Momentum Podcast: 661

How to Get More Out of The Advice You Give

by Alex Charfen

Episode Description

Sometimes as entrepreneurs, we are in such a hurry to help someone, or even correct someone, that we invalidate them without trying. Here is the scenario, someone asked you for advice, and without any clarification, you get it because you think you know the answer. You may actually have the right answer, and know exactly what they need, but if you have not clarified with them, they probably are not going to trust it.
As a CEO, and a coach, and even a father, are use the two question rule to make sure that my advice is heard, and it's actually helping.

Full Audio Transcript

This is the Momentum podcas

There are times as entrepreneurs where we can be in such a hurry to help someone or even correct someone that we invalidate them without even trying. Let's see if this scenario sounds familiar. Someone asks you for advice and without asking any clarification questions, you give your advice because you think you know the answer. See, you might actually have the right answer and know exactly what they need, but if you haven't clarified with them, they're probably not going to trust it. In this episode of the Momentum podcast, Alex is going to give some powerful advice and a simple rule that'll help you as a CEO or a coach, but even as a spouse or a parent, I hope you enjoy.

I'm Alex Charfen. And this is the Momentum podcast made for empire builders, game-changers, trailblazers shot takers, record breakers, world makers, and creators of all kinds. Those among us who can't turn it off and don't know why anyone would want to. We challenge complacency, destroy apathy, and we are obsessed with creating momentum so we can roll over bureaucracy and make our greatest contribution. Sure, we pay attention to their rules, but only so that we can bend them, break them, then rewrite them around our own will. We don't accept our destiny, we define it. We don't understand defeat because you only lose, if you stop and we don't know how. While the rest of the world strives for average and clings desperately to the status quo, we are the minority, the few who are willing to hallucinate there could be a better future. And instead of just daydreaming of what could be, we endure the vulnerability and exposure it takes to make it real. We are the evolutionary hunters, clearly the most important people in the world because entrepreneurs are the only source of consistent, positive human evolution and we always will be.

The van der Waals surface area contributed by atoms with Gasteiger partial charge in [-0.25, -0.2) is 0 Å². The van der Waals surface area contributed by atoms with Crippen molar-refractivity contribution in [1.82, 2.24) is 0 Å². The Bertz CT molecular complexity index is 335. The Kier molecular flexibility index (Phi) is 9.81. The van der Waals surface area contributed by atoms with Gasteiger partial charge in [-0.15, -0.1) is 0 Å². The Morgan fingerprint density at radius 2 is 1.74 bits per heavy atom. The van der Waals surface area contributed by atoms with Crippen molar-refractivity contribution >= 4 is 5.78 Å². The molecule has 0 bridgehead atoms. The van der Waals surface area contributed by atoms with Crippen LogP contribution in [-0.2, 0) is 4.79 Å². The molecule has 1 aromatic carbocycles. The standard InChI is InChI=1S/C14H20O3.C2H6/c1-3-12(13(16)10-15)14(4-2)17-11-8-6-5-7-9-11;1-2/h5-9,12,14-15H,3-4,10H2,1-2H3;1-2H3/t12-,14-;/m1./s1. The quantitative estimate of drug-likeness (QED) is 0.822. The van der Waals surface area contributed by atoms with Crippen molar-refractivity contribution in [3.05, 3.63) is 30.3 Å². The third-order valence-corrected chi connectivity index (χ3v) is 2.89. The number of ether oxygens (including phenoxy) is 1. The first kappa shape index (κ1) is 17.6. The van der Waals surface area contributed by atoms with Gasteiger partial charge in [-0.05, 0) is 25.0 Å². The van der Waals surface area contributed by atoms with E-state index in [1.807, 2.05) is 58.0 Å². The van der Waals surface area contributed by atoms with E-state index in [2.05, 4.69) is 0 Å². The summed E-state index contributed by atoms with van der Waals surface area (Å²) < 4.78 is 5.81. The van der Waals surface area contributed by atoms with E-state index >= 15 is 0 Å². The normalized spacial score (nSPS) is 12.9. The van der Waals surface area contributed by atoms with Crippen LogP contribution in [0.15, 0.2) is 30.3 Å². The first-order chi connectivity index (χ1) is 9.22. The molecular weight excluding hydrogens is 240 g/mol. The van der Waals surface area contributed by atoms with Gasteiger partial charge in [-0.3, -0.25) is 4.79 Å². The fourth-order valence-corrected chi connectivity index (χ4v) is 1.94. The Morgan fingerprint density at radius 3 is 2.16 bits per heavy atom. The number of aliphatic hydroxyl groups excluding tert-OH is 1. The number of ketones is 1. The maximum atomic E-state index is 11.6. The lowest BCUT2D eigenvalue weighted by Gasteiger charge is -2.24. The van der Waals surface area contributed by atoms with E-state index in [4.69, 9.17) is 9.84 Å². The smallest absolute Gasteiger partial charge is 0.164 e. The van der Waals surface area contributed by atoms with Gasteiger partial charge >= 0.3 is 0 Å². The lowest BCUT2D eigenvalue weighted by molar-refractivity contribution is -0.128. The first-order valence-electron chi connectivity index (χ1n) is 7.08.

I hope you're having a great day, wanted to jump in here and share, share an insight, share an insight that might make you more effective as a CEO, more effective as a coach or in helping the other people. And if you're an entrepreneur, just more effective as an entrepreneur. It might even help you as a spouse or a parent. I'll share a quick scenario that happened this morning and give you the inspiration for this video. This morning, I was talking to Deanna who runs our coaching department and our coaches have been doing self-assessments with each other. And one of the things that they found on their self-assessment is that they need to be better about asking people questions after they'd been asked a question. So they need to be better about asking clarifying questions when someone who we coach is asking a question. And this is actually one of the coaching rules that we have. We have this rule, that before you give advice to someone in our coaching world, whether it's on a group call, whether it's on a one-on-one call, you ask at least two clarifying questions to make sure you're helping them. Now, here's what's interesting. You might think that asked the two questions so that we know we're giving them the right advice. It's not, I actually, I want to kind of dig into this and show you just how effective asking two questions is. Now as entrepreneurs, here's the issue that we have. I think most of us are in a hurry to help. When somebody says, Hey, I need this help or I have this question, if we know the answer, we literally want to blurt it out and just tell them right there and move forward and like create the momentum and get them going forward. But here's the issue that happens when someone asks you a question and you just give them an answer without clarifying. Whether you know it or not, whether they know it or not, that is invalidating. And it happens to me all the time. In fact it happens to me all the time that I want to do this. I want to just blurt out the answer. These days with the type of coaching we do with the type of content that we work in, when somebody asks me a question, 99% of the time, I know the answer as they're asking the question, just based on the context and what they're asking, I know what to tell them, but I do everything I can to hold myself to the two question rule and ask clarifying questions when someone asks for advice. Here's why. It's not just about making sure I'm giving them the right advice. It's about validation. It's about having that person feel like I actually dug in a little, clarified with them, made certain that what I was going to tell them was right. And then I gave them the coaching advice. See, here's the issue. When somebody asks a question and you give them the answer without clarifying anything, whether you know it or not, they know it or not, that is invalidating. And what happens is, people are not likely to take advice when there hasn't been clarification, unless they have a huge amount of respect for you or you're in the right situation or it's the right day and the right time, or all of those things are present. Often, what will happen is somebody will go, Oh, okay. Thank you. That's great. You know, they'll ask you a question. You give them an immediate answer. They'll go. Great, thanks. That's awesome. I really appreciate it. But then they don't implement and they don't change things. In fact, in my early consulting days, I saw this all the time. I was completely shocked by it. I felt like most people ignored the advice that I gave them. Back when it was when I was in my twenties, when I would coach and consult, somebody would ask a question and I would know the answer. So I'd give it to them immediately, tell them what they needed to do, explain it to them thoroughly. And I felt like I did my job. I felt like I helped them. And then I'd come back three months later, or six months later, a year later and they wouldn't have made the changes that we talked about. And sometimes they would ask for the same advice again and immediately I would give them the same answer again, explain it if I could and clarify with them, ask if they have any questions. And then I'd come back in three months or six months or nine months and I realized that same piece of advice hadn't been taken. And what I realized over time as a coach and consultant is that people need to be validated before they open up to take advice. And here's what validation looks like. If somebody says, "Hey, I have this question." They ask you a question. If somebody on one of our coaching calls says, "I really want to know how to be more effective throughout the day." Well, for me, effectiveness throughout the day starts with a morning routine. And so I would normally, I can very quickly say, "If you want to be more effective throughout the day, you've got to start with a morning routine." Instead, I'll ask a couple of questions and say, "So tell me, what do you mean by more effective during the day?" And they'll say, "Oh, I just get overwhelmed. I feel frustrated. I feel like I sometimes don't get what I want to get done. And I feel like I'm sometimes a little agitated, a little accelerated." And I'll say, "Oh, okay. So that definitely sounds like something that is frustrating. Tell me a little bit more about your morning." And then they'll say, "Oh man, mornings are frustrating. I get up and sometimes I get overwhelmed by email. These days the kids are yelling. I have a really hard time figuring things out." And so I'll let them explain that. And then I'll say, "Okay, you know what I think, let's talk about maybe putting together a morning routine for you, even with the kids, even with the email, even with what's going on, if we can make the first hour of your day, the best hour of your day, things are going to move forward much faster, and you're going to have an easier time I'm with it." And because I've clarified with them and gotten additional information from them and validated them, a validated is infinitely more likely to take advice than one who hasn't been validated. And this is something, literally, we have this as a rule in our coaching department. Don't give advice without asking two questions. We slip, we make mistakes all the time. It's just one of those things we're trying to get better at. And we know that if we do this, we actually have a better interaction with our members, with our clients. But this is not just in a paid coaching relationship like we have or in a coaching membership like we have. If you run a business and you have team members and a team member asks for advice, the first thing you should instinctively tell yourself is ask two questions. Make sure you understand where they're coming from before you just blurt out the advice. If you have kids, man, with my kids, the two question rule has saved me so many times, not just when they ask for advice, but also sometimes when they say things that maybe I don't understand, or I'm not clear on. The story that always stands out to me, it's like on those days, I'll remember forever. It's weird that this is one of those stories that doesn't go away from me. Years ago, I was with Reagan and Kennedy. My two daughters, Reagan is now 13. Kennedy's now 11. I think back then they were probably about maybe eight and six. And we were walking through Dick's Sporting Goods up at the Galleria Shopping Center, right near our house. And we were going to get something. I can't remember what it was. Maybe, I don't even remember, but we were walking through the store and Reagan looked over and she was the older one at the time said, "Hey dad, look at those bikes. We should buy a new bike, mine's broken." And I knew what was going on with Reagan's bike. It had a flat tire. She actually said, "We should buy a new bike. Mine has a flat tire. I need a new one." And my first response was going to be, Rea ... Here's what happened in that moment of her saying, I have a flat tire. I need a new one. All of this childhood stuff for me came up. When I was a kid, we didn't have a lot of money. We didn't really buy new things. We bought most of our stuff in garage sale. When something was broken, you fixed it. When something didn't work anymore, you figured out how to make it work again. We didn't really replace things or get new things. We didn't have a lot growing up. And so if I had ever told my dad, "Hey, my bike has a flat tire. Let's buy a new one." He would have reacted to that statement. And I was ready to react with Reagan. I had it queued up. I mean, I could hear myself saying it as I caught myself. But I was about to say to her, what do you mean buy a new bike? You have a flat tire. You don't need a new bike. That's crazy. And instead I caught myself and I literally caught myself in the middle of a big reaction. It's probably why I remember it because I'm not very good at doing that. Or I wasn't, I've gotten much better. Might've been one of the first times that I did. And I said, "Reagan, what do you mean, you need to buy a new bike?" And she said, "Well, mine's broken and it's at home." And I said, "Well Reagan, it has a flat tire. Why do you need a new bike if your bike has a flat tire?" And she said, "Well daddy, the soccer ball that we had got flat and it didn't work anymore so we bought a new soccer ball. So my bike is flat. We should get a new bike." And in that moment, her logic was a hundred percent clear. It was real. I mean, she wasn't trying to spend money. She was just soccer ball got flat, bought a new one. Bike tire got flat, buy a new bike. It makes sense from a child's point of view. And instead of overreacting and correcting her, I was able to say, "Well, Reagan, here's what's really cool about bikes. Unlike the soccer ball, where the ball got flat and it had holes in it and wouldn't work anymore, most of the time with a bike, it's just the inner tube that needs to be replaced. So if we take out the inner tube and we fix your tire, you can still use your bike." And so then we had a conversation about going over and getting an inner tube when we fixed her bike and she rode it again. And it was interesting in that moment to realize that had I not asked those two questions, I would have given my daughter a massive financial correction that she didn't need. I got those all the time when I was a kid. That's where that energy came from for me. And so when we're coaching, when we're helping people, whenever we're asked for advice as entrepreneurs, I know how it feels. We are in such a hurry to help, in such a hurry to make an impact, in such a hurry to make a difference that we just want to get it out there and give the advice. Here's something for you to try it for the next few weeks. When someone asks you for advice of any kind, ask two clarifying questions first, and here's what I think you're going to figure it out over the next couple of weeks. Often, the advice you would have given is not the advice you should have given. And you'll find that the advice you do give is received and heard in a much deeper, much more real, and much more effective level so that you can actually help people create momentum and move forward. We call this the two question rule. I hope it works for you, and it helps you create momentum in your business and in your life. And maybe even in your family. by the way, this works with spouses as well. If you are ready to claim more momentum in your business and you want some help, we have the best coaching memberships on the planet with incredible communities of entrepreneurs around the world, building their businesses and using our process and structure and routine to make it happen. We'd love to have you check them out. If you go to, you can first get a copy of our billionaire code matrix, which is the nine levels that it takes to go from zero to a hundred million dollars as a entrepreneur. And you can also sign up to get on a call with a member of my team, if you're interested. And using this two question rule, queue curiosity over judgment, and making sure that you're asking the questions is going to make you more effective at giving advice. It's going to help you give better advice and help you avoid conflict, where you really don't need it. Thanks for being here today. Appreciate it. And look forward to talking to you again soon.